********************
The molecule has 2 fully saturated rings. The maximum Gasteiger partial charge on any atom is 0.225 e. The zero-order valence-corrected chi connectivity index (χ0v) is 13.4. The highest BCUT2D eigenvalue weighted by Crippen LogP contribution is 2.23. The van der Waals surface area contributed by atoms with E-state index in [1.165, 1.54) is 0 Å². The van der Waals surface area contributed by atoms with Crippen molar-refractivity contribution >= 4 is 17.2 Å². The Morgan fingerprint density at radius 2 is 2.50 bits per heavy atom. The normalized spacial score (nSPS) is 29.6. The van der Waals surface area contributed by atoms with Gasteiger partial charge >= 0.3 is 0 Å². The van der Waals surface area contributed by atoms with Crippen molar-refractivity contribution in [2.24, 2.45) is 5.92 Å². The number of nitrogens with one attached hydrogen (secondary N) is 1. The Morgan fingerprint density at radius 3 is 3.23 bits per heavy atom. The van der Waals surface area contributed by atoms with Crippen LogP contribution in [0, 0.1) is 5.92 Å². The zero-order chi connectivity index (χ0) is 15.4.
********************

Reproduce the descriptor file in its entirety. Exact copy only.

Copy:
The molecule has 2 fully saturated rings. The maximum Gasteiger partial charge on any atom is 0.225 e. The zero-order valence-corrected chi connectivity index (χ0v) is 13.4. The highest BCUT2D eigenvalue weighted by Crippen LogP contribution is 2.23. The van der Waals surface area contributed by atoms with E-state index in [1.165, 1.54) is 0 Å². The van der Waals surface area contributed by atoms with Crippen molar-refractivity contribution >= 4 is 17.2 Å². The Morgan fingerprint density at radius 2 is 2.50 bits per heavy atom. The normalized spacial score (nSPS) is 29.6. The van der Waals surface area contributed by atoms with Gasteiger partial charge >= 0.3 is 0 Å². The van der Waals surface area contributed by atoms with Crippen molar-refractivity contribution in [2.24, 2.45) is 5.92 Å². The number of nitrogens with one attached hydrogen (secondary N) is 1. The Morgan fingerprint density at radius 3 is 3.23 bits per heavy atom. The van der Waals surface area contributed by atoms with Crippen LogP contribution in [0, 0.1) is 5.92 Å². The zero-order chi connectivity index (χ0) is 15.4.